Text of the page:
How Therapy Shaped Me as a Parent

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My Child is a Gift of Therapy

My baby is asleep. He’ll be one next week. Maternity so far has been the most humbling experience of my life. The joy and the love my child brought into this world cannot be matched. The more-than-words-can-say love is something every parent experiences. That’s not what I want to talk about. I want to share my experience of how therapy before having a child changed me and shaped me as a parent.

The Perfect Poster Child

This is not a sob story. I wasn’t abused as a child, I didn’t have violent parents. I had none of the classic go-to issues that trigger depression and anxiety. I grew up in a typical household for a communist country (you can read between the lines, the very concept of communism is actually traumatizing).

Until going to therapy, I thought I had a happy childhood. I was always number one in everything. I was a stellar student and spoke my native language plus English, French, and Japanese by the age of 14. I used to draw professionally, having lots of exhibitions. The biggest drama for me at that highly competitive time would have been not to be the best at something. I later graduated from two universities, earning two master’s and graduating magna cum laude. Then, I got a highly esteemed job for a 21-year-old. It all looked good on paper, and everyone envied my success.

The Backstory

At 18, I had my first panic attack during a class on the philosophy of law. Something about freedom triggered it. That was the first in a long row of anxiety that followed me along the way, keeping me from enjoying my life entirely. But I always thought I could handle it on my own. I learned how to manage my panic attacks, and I trained myself to avoid stressful situations and stepping out of my comfort zone. The turning point was when I changed my job and had a breakdown. It was too much to handle. I had to get help.

How Therapy Helped Me Be a Better Parent

I started therapy. I found out that my childhood was not that happy, that even though I hadn’t been abused, the fights in my family had an impact on me, the pressure to always be the best was not easy. Looking carefully, my great drawings were a cry for help and depressive as hell. It was a lot to take in, think about, forgive, and heal from. I realized that the feelings of never belonging and inadequacy were justified by my pressured childhood.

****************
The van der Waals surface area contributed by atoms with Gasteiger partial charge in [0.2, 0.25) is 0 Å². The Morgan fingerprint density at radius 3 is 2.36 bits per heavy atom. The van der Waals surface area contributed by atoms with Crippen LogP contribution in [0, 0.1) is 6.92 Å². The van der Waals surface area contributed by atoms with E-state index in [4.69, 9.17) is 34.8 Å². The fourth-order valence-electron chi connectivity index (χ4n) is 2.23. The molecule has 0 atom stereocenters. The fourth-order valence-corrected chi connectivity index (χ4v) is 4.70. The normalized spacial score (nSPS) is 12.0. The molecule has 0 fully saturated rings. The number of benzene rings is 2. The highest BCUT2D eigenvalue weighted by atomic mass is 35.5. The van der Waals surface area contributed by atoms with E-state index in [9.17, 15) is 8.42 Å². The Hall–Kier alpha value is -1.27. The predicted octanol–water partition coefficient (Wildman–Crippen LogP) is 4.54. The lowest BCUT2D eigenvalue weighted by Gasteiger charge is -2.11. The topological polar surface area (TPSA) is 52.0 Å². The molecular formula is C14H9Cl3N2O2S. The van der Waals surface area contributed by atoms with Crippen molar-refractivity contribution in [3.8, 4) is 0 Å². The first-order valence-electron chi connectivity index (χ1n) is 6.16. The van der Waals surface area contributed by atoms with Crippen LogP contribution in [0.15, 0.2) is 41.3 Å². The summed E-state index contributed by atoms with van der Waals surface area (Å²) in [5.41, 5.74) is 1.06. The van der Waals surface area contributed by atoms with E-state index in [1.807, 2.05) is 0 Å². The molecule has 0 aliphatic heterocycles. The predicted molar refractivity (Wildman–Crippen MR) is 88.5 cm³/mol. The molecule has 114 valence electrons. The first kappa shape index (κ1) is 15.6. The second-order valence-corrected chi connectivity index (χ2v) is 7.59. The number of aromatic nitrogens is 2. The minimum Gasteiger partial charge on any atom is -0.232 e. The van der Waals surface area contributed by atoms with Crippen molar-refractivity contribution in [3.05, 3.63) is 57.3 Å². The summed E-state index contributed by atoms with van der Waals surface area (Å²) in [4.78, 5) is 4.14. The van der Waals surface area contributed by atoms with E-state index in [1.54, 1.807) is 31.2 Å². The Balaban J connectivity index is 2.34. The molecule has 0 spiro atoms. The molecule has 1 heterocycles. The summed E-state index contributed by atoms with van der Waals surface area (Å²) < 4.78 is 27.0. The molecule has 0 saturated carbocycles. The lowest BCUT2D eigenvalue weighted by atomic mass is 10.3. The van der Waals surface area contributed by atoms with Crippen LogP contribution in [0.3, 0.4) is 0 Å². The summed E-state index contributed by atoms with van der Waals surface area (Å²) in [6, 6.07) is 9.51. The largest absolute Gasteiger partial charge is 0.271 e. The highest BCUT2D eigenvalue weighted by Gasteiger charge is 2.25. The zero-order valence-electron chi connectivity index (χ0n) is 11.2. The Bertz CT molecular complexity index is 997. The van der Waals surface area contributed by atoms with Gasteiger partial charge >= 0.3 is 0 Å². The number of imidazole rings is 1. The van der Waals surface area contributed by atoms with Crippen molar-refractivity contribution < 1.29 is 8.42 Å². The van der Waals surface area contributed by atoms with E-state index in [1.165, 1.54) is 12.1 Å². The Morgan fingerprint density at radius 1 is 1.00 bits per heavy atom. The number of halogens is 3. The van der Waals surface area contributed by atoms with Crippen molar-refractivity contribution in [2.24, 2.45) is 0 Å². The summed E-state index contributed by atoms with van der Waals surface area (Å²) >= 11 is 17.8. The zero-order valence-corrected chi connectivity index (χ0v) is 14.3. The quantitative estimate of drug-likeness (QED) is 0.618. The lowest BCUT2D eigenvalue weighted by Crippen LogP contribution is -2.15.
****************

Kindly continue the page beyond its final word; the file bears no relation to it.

Therapy helped me not to apply the same model in bringing up my baby. Before therapy, I had this idea of the perfect child that I would have, that would be the best at everything, just like I was. I would have raised him exactly like I was raised. I would have pressured him in all aspects of his life. I already had an image of him covered in medals.

I was lucky enough to receive my child after two years of therapy, after I was partially healed. I understood then that he came as a gift to me, to fully heal my childhood wounds and bring me a kind of happiness I didn’t know existed. I knew the timing was right and that he would be a unique child. Even at the most challenging parenting moments, I try to remember how incredibly blessed I am to have such a wonderful child.

I believe the fact that my baby is always smiling and feels welcomed into this world is a result of my process and of the fact that I made peace with myself and accepted him with an open heart. Usually, children trigger our own repressed childhood memories. Had I not gone to therapy, I would have already screwed him up. I like to think that I know better now and I can identify negative behavior and deal with it.

I see around me similar models to the ones I grew up in. I know that probably everyone has childhood wounds. They keep on perpetuating them. For a new mother, the pressure of criticism, dressed in compliments:

“Your baby is having trouble sleeping? Mine slept through the night from day one.”

“He’s 8 months and isn’t crawling yet? Mine was crawling since he was 5 months.”

Damn, I even heard about a baby who could say a 30-line poem at 18 months. But I know my child is fantastic the way he is. I don’t want him to ever feel that he is not good enough. And every child is the same: a wonder of life.

Get Help if You Feel it’s Too Much

What I want to tell every mother out there is that motherhood is challenging, hard, and exhausting. If it ever seems too much, go get help. It will do you a mountain of good.

Don’t be afraid and stay open to the idea. I, for one, will forever be grateful to my therapist who helped me rediscover myself. This way, I at least get a chance at trying to be a better mom. Without it, I am sure I would have screwed it up from the beginning, and it would have been my child 30 years from now on that couch. Of course, there are no guarantees, but at least I am consciously doing my best.

At any point in life, reach out to talk to someone – before having a child, after having a child, when your child is all grown up, whenever. Self-awareness and healing will give you a new mindset. Don’t perpetuate your childhood wounds and pass them on. Heal and try to be a better parent for your child. This mental paradigm shift has also changed my life and allowed me to more fully appreciate my greatest gift: my son.

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